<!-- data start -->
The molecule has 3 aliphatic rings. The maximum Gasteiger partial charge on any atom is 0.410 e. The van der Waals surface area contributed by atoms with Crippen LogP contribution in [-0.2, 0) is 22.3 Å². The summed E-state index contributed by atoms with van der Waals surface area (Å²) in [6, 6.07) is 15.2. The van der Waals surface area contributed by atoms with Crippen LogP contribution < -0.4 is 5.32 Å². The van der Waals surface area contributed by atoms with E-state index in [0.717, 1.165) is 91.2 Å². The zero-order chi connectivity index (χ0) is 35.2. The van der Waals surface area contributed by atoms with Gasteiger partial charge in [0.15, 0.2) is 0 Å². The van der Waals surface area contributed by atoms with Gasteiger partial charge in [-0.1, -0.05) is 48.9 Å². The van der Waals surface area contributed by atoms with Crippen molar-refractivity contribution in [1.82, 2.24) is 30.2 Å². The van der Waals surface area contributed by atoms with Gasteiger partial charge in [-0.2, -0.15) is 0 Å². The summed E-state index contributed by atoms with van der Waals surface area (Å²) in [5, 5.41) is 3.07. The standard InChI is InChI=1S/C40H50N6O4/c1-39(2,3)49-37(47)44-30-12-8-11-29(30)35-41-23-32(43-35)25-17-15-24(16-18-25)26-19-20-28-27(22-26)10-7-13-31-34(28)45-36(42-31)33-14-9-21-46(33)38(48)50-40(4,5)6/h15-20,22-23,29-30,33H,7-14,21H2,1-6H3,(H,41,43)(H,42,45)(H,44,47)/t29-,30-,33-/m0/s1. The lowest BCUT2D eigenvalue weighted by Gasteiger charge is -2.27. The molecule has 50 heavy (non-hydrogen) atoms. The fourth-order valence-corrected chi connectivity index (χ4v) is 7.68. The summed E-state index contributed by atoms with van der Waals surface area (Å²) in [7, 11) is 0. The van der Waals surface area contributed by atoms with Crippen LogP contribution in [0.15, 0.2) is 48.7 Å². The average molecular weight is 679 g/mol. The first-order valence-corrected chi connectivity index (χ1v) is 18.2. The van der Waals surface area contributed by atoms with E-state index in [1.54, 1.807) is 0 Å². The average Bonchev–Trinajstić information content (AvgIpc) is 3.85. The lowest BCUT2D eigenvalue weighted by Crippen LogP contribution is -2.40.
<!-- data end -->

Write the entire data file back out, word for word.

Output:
The molecule has 3 aliphatic rings. The maximum Gasteiger partial charge on any atom is 0.410 e. The van der Waals surface area contributed by atoms with Crippen LogP contribution in [-0.2, 0) is 22.3 Å². The summed E-state index contributed by atoms with van der Waals surface area (Å²) in [6, 6.07) is 15.2. The van der Waals surface area contributed by atoms with Crippen LogP contribution < -0.4 is 5.32 Å². The van der Waals surface area contributed by atoms with E-state index in [0.717, 1.165) is 91.2 Å². The zero-order chi connectivity index (χ0) is 35.2. The van der Waals surface area contributed by atoms with Gasteiger partial charge in [0.15, 0.2) is 0 Å². The van der Waals surface area contributed by atoms with Gasteiger partial charge in [-0.1, -0.05) is 48.9 Å². The van der Waals surface area contributed by atoms with Crippen molar-refractivity contribution in [1.82, 2.24) is 30.2 Å². The van der Waals surface area contributed by atoms with Gasteiger partial charge in [-0.2, -0.15) is 0 Å². The summed E-state index contributed by atoms with van der Waals surface area (Å²) in [5, 5.41) is 3.07. The standard InChI is InChI=1S/C40H50N6O4/c1-39(2,3)49-37(47)44-30-12-8-11-29(30)35-41-23-32(43-35)25-17-15-24(16-18-25)26-19-20-28-27(22-26)10-7-13-31-34(28)45-36(42-31)33-14-9-21-46(33)38(48)50-40(4,5)6/h15-20,22-23,29-30,33H,7-14,21H2,1-6H3,(H,41,43)(H,42,45)(H,44,47)/t29-,30-,33-/m0/s1. The lowest BCUT2D eigenvalue weighted by Gasteiger charge is -2.27. The molecule has 50 heavy (non-hydrogen) atoms. The fourth-order valence-corrected chi connectivity index (χ4v) is 7.68. The summed E-state index contributed by atoms with van der Waals surface area (Å²) in [7, 11) is 0. The van der Waals surface area contributed by atoms with Crippen LogP contribution in [0.15, 0.2) is 48.7 Å². The average molecular weight is 679 g/mol. The first-order valence-corrected chi connectivity index (χ1v) is 18.2. The van der Waals surface area contributed by atoms with E-state index in [1.54, 1.807) is 0 Å². The average Bonchev–Trinajstić information content (AvgIpc) is 3.85. The lowest BCUT2D eigenvalue weighted by Crippen LogP contribution is -2.40.